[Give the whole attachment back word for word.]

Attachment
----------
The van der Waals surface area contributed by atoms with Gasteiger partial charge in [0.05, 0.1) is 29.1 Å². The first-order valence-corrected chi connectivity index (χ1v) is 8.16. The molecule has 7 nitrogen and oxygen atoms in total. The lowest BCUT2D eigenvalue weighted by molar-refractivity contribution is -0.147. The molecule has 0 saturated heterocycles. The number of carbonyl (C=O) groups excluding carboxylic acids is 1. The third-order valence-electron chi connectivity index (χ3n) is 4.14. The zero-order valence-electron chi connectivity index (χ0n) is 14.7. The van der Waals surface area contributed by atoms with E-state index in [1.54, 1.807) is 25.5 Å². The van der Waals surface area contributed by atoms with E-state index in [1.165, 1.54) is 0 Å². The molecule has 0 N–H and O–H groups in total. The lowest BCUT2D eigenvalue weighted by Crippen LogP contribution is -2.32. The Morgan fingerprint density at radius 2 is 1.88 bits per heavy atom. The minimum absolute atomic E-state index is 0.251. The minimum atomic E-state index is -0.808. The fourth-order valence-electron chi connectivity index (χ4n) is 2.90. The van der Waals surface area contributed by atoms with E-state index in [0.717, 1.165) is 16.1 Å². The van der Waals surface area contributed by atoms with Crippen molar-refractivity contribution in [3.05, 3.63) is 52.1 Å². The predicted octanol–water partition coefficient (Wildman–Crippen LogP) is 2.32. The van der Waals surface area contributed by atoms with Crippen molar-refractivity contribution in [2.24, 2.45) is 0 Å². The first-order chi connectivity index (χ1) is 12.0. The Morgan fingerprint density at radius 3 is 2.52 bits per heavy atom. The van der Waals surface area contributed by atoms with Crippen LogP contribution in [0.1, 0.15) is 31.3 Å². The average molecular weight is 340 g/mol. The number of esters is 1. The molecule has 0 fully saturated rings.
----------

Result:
The van der Waals surface area contributed by atoms with Gasteiger partial charge in [0.05, 0.1) is 29.1 Å². The first-order valence-corrected chi connectivity index (χ1v) is 8.16. The molecule has 7 nitrogen and oxygen atoms in total. The lowest BCUT2D eigenvalue weighted by molar-refractivity contribution is -0.147. The molecule has 0 saturated heterocycles. The number of carbonyl (C=O) groups excluding carboxylic acids is 1. The third-order valence-electron chi connectivity index (χ3n) is 4.14. The zero-order valence-electron chi connectivity index (χ0n) is 14.7. The van der Waals surface area contributed by atoms with E-state index in [1.54, 1.807) is 25.5 Å². The van der Waals surface area contributed by atoms with E-state index in [1.165, 1.54) is 0 Å². The molecule has 0 N–H and O–H groups in total. The lowest BCUT2D eigenvalue weighted by Crippen LogP contribution is -2.32. The Morgan fingerprint density at radius 2 is 1.88 bits per heavy atom. The minimum absolute atomic E-state index is 0.251. The minimum atomic E-state index is -0.808. The fourth-order valence-electron chi connectivity index (χ4n) is 2.90. The van der Waals surface area contributed by atoms with E-state index in [0.717, 1.165) is 16.1 Å². The van der Waals surface area contributed by atoms with Crippen molar-refractivity contribution in [3.05, 3.63) is 52.1 Å². The predicted octanol–water partition coefficient (Wildman–Crippen LogP) is 2.32. The van der Waals surface area contributed by atoms with Crippen molar-refractivity contribution in [2.24, 2.45) is 0 Å². The first-order chi connectivity index (χ1) is 12.0. The Morgan fingerprint density at radius 3 is 2.52 bits per heavy atom. The van der Waals surface area contributed by atoms with Crippen LogP contribution in [0.1, 0.15) is 31.3 Å². The average molecular weight is 340 g/mol. The number of esters is 1. The molecule has 0 fully saturated rings.